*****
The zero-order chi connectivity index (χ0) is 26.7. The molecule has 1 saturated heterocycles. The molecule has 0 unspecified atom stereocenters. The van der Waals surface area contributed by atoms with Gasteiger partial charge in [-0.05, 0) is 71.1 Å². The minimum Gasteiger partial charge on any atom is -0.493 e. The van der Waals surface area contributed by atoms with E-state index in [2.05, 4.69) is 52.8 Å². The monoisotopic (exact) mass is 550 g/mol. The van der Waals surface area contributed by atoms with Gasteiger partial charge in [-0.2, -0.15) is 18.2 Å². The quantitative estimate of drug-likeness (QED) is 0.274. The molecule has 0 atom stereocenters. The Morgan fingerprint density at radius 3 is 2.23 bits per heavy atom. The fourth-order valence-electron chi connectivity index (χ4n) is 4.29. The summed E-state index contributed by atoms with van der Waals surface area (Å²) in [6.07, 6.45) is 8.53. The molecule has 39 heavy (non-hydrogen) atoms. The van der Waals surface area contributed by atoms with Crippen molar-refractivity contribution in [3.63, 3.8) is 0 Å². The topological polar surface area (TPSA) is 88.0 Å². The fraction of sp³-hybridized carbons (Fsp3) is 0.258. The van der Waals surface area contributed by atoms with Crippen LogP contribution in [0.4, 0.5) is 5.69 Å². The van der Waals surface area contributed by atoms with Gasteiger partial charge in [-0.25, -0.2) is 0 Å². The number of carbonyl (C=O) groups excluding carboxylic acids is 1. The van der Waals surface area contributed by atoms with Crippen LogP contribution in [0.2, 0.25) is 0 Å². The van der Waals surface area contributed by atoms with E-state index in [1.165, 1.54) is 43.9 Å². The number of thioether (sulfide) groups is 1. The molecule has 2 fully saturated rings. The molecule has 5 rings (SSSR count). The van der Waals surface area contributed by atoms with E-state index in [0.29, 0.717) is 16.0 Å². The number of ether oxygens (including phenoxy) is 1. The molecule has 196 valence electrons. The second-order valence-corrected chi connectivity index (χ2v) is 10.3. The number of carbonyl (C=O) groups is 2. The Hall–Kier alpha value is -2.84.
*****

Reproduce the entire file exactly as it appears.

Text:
The zero-order chi connectivity index (χ0) is 26.7. The molecule has 1 saturated heterocycles. The molecule has 0 unspecified atom stereocenters. The van der Waals surface area contributed by atoms with Gasteiger partial charge in [-0.05, 0) is 71.1 Å². The minimum Gasteiger partial charge on any atom is -0.493 e. The van der Waals surface area contributed by atoms with E-state index in [2.05, 4.69) is 52.8 Å². The monoisotopic (exact) mass is 550 g/mol. The van der Waals surface area contributed by atoms with Gasteiger partial charge in [-0.2, -0.15) is 18.2 Å². The quantitative estimate of drug-likeness (QED) is 0.274. The molecule has 0 atom stereocenters. The Morgan fingerprint density at radius 3 is 2.23 bits per heavy atom. The fourth-order valence-electron chi connectivity index (χ4n) is 4.29. The summed E-state index contributed by atoms with van der Waals surface area (Å²) in [6.07, 6.45) is 8.53. The molecule has 39 heavy (non-hydrogen) atoms. The van der Waals surface area contributed by atoms with Crippen molar-refractivity contribution in [3.63, 3.8) is 0 Å². The topological polar surface area (TPSA) is 88.0 Å². The fraction of sp³-hybridized carbons (Fsp3) is 0.258. The van der Waals surface area contributed by atoms with Crippen LogP contribution in [0.4, 0.5) is 5.69 Å². The van der Waals surface area contributed by atoms with Gasteiger partial charge in [-0.25, -0.2) is 0 Å². The number of carbonyl (C=O) groups excluding carboxylic acids is 1. The van der Waals surface area contributed by atoms with Crippen LogP contribution in [0.2, 0.25) is 0 Å². The van der Waals surface area contributed by atoms with E-state index in [1.165, 1.54) is 43.9 Å². The number of thioether (sulfide) groups is 1. The molecule has 2 fully saturated rings. The molecule has 5 rings (SSSR count). The van der Waals surface area contributed by atoms with E-state index in [0.29, 0.717) is 16.0 Å². The number of ether oxygens (including phenoxy) is 1. The molecule has 196 valence electrons. The second-order valence-corrected chi connectivity index (χ2v) is 10.3. The number of carbonyl (C=O) groups is 2. The Hall–Kier alpha value is -2.84.